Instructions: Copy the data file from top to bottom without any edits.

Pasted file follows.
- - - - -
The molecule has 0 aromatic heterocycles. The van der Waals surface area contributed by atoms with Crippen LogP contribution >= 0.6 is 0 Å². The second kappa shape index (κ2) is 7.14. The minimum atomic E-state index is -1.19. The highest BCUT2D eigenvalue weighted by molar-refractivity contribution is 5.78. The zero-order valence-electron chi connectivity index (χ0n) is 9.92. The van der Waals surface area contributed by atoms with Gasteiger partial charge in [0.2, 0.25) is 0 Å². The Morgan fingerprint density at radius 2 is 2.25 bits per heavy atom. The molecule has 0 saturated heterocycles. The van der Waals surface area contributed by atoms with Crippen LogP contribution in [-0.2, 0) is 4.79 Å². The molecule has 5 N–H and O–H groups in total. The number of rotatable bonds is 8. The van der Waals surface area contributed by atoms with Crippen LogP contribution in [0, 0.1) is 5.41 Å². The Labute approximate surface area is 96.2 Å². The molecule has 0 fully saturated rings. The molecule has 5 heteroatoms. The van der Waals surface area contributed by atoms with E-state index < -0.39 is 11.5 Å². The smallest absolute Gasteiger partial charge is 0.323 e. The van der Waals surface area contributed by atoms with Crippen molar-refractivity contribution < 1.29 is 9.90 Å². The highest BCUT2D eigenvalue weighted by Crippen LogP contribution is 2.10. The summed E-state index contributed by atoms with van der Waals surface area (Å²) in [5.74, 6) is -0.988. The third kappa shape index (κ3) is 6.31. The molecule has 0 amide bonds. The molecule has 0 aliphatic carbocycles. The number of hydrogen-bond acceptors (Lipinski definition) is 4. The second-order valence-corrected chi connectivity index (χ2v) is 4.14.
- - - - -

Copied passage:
The molecule has 0 aromatic heterocycles. The van der Waals surface area contributed by atoms with Crippen LogP contribution >= 0.6 is 0 Å². The second kappa shape index (κ2) is 7.14. The minimum atomic E-state index is -1.19. The highest BCUT2D eigenvalue weighted by molar-refractivity contribution is 5.78. The zero-order valence-electron chi connectivity index (χ0n) is 9.92. The van der Waals surface area contributed by atoms with Gasteiger partial charge in [0.2, 0.25) is 0 Å². The Morgan fingerprint density at radius 2 is 2.25 bits per heavy atom. The molecule has 0 saturated heterocycles. The van der Waals surface area contributed by atoms with Crippen LogP contribution in [-0.2, 0) is 4.79 Å². The molecule has 5 N–H and O–H groups in total. The number of rotatable bonds is 8. The van der Waals surface area contributed by atoms with Crippen LogP contribution in [0, 0.1) is 5.41 Å². The Labute approximate surface area is 96.2 Å². The molecule has 0 fully saturated rings. The molecule has 5 heteroatoms. The van der Waals surface area contributed by atoms with E-state index < -0.39 is 11.5 Å². The smallest absolute Gasteiger partial charge is 0.323 e. The van der Waals surface area contributed by atoms with Crippen molar-refractivity contribution < 1.29 is 9.90 Å². The highest BCUT2D eigenvalue weighted by Crippen LogP contribution is 2.10. The summed E-state index contributed by atoms with van der Waals surface area (Å²) in [5.74, 6) is -0.988. The third kappa shape index (κ3) is 6.31. The molecule has 0 amide bonds. The molecule has 0 aliphatic carbocycles. The number of hydrogen-bond acceptors (Lipinski definition) is 4. The second-order valence-corrected chi connectivity index (χ2v) is 4.14.